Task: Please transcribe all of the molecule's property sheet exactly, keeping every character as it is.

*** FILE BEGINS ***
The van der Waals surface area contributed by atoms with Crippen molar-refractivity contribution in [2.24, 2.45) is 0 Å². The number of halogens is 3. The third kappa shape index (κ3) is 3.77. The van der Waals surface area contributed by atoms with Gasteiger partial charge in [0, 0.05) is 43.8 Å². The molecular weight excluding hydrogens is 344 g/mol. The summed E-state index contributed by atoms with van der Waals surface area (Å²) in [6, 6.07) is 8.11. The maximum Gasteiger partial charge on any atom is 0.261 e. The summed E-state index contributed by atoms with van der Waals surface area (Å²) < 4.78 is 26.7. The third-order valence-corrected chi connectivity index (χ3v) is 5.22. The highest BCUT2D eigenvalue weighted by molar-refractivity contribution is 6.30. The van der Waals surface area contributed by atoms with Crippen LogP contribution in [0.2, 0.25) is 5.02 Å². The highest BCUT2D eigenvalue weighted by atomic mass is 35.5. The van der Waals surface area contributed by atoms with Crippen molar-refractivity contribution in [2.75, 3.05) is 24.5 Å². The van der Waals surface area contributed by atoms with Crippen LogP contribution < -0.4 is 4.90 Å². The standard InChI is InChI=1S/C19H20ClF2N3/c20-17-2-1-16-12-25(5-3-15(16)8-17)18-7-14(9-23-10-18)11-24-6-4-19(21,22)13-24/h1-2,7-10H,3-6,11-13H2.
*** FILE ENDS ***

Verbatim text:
The van der Waals surface area contributed by atoms with Crippen molar-refractivity contribution in [2.24, 2.45) is 0 Å². The number of halogens is 3. The third kappa shape index (κ3) is 3.77. The van der Waals surface area contributed by atoms with Gasteiger partial charge in [0, 0.05) is 43.8 Å². The molecular weight excluding hydrogens is 344 g/mol. The summed E-state index contributed by atoms with van der Waals surface area (Å²) in [6, 6.07) is 8.11. The maximum Gasteiger partial charge on any atom is 0.261 e. The summed E-state index contributed by atoms with van der Waals surface area (Å²) < 4.78 is 26.7. The third-order valence-corrected chi connectivity index (χ3v) is 5.22. The highest BCUT2D eigenvalue weighted by molar-refractivity contribution is 6.30. The van der Waals surface area contributed by atoms with Crippen LogP contribution in [0.2, 0.25) is 5.02 Å². The highest BCUT2D eigenvalue weighted by atomic mass is 35.5. The van der Waals surface area contributed by atoms with Crippen molar-refractivity contribution in [2.75, 3.05) is 24.5 Å². The van der Waals surface area contributed by atoms with Crippen LogP contribution < -0.4 is 4.90 Å². The standard InChI is InChI=1S/C19H20ClF2N3/c20-17-2-1-16-12-25(5-3-15(16)8-17)18-7-14(9-23-10-18)11-24-6-4-19(21,22)13-24/h1-2,7-10H,3-6,11-13H2.